Collective Worship / Prayer & Liturgy
Why is collective worship important in Catholic schools?
In schools with a designated religious character, like Catholic schools, collective worship is far more than a statutory requirement. It is crucial to the spiritual life of the school and to pupils’ moral and spiritual development. Collective worship is an important part of a Catholic school’s distinctive ethos.
Taking part in daily collective worship helps build community cohesion by creating a consistent structure around the core values and symbols of Christianity. In Catholic schools, pupil participation and engagement in worship are important criteria in the diocesan inspection of Catholic education, not least during the daily act of collective worship. From Reception to Year 6, pupils are invited to play an active part in collective worship.
Throughout the year, Catholic school communities come together to celebrate important events in the Church’s calendar, such as Lent and Advent, as well as the start and end of the academic year. Through regular prayer and worship, including Mass, the rhythm of the Church’s year becomes a normal part of school life and each pupil’s life.
These activities are integral to the Catholic identity and life of the school; they would take place in all Catholic schools, whether or not schools were required by statute to provide collective worship.
Why is collective worship important in all schools?
Britain is a multicultural and multi-faith society. In this context, collective worship remains an essential part of the life of every school, for community schools and academies just as much as in denominational faith schools. Many schools continue to hold acts of collective worship because of the value to the school community and to children’s broader educational development.
Collective worship offers all schools the chance to explore and understand the values at the heart of their ethos. From forgiveness and humility, to gratitude and justice, collective worship gives pupils a space and time to reflect.
If it is a part of a school’s routine, collective worship provides a shared language of values to build a close-knit cohesive community. Whether in times of crisis or celebration, the time set aside in the school day for reflection provides everyone with the opportunity to gather and support one another as a community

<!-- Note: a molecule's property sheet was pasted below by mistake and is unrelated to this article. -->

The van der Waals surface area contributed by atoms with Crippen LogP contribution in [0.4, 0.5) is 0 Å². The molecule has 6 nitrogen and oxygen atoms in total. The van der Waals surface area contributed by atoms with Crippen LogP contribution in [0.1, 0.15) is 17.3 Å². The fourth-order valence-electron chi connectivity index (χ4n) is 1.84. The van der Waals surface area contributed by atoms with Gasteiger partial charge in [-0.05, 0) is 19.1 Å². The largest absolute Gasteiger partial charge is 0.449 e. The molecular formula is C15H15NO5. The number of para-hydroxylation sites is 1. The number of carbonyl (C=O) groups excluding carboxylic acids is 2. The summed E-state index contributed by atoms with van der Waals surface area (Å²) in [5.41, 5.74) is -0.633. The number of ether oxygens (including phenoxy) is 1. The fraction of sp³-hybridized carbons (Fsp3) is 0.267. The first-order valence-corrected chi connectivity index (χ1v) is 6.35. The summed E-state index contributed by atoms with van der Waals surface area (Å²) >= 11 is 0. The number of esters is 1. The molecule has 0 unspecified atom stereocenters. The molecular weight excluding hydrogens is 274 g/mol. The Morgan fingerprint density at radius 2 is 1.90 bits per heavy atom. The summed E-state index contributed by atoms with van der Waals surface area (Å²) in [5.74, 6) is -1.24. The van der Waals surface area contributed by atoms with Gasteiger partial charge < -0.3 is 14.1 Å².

N.B. Collective worship will soon be known as Prayer & Liturgy in Catholic Schools
At Sacred Heart, we use Ten:Ten Collective Worship to deliver our weekly Monday session, which normally focusses on the Sunday Gospel reading from the day before, or an important liturgical event or feast day that enables our pupils to reflect on the Catholic faith.
For the remainder of the week, we use Ten:Ten's daily prayers to support our classroom worship as well as developing adult-led and pupil-led collective worship sessions across the school.
|Day||Collective Worship Session||Focus|
|Monday||Whole School Collective Worship||Sunday Gospel|
|Tuesday||Hymn Practice / Daily Prayer / class based collective worship||Scripture / liturgical season|
|Wednesday||Class based collective worship||Scripture / liturgical season|
|Thursday||Class based collective worship||Scripture / liturgical season|
|Friday||Class based collective worship / merit celebration assembly||Gospel Values|
Collective Worship Planner
Sacred Heart Values Education
At Sacred Heart, we believe that the ethos of our school should be built on a foundation of core values such as honesty, respect, happiness, responsibility, tolerance and peace. They form the basis for the social, intellectual, emotional, spiritual and moral development of the whole child. They encourage pupils to consider these values in an explicit and structured way, thereby developing knowledge, skills and attitudes that enable them to develop as reflective learners and grow to be adults mindful of values that underpin positive relationships in adult society. Faith schools refer to these values as Christian or Gospel values. We refer to them as Sacred Heart Values.
We follow the Values Education outlined by the Diocese of East Anglia. The order is linked to the liturgical and academic years and we reward children weekly for showing the values in their day to day activities in school.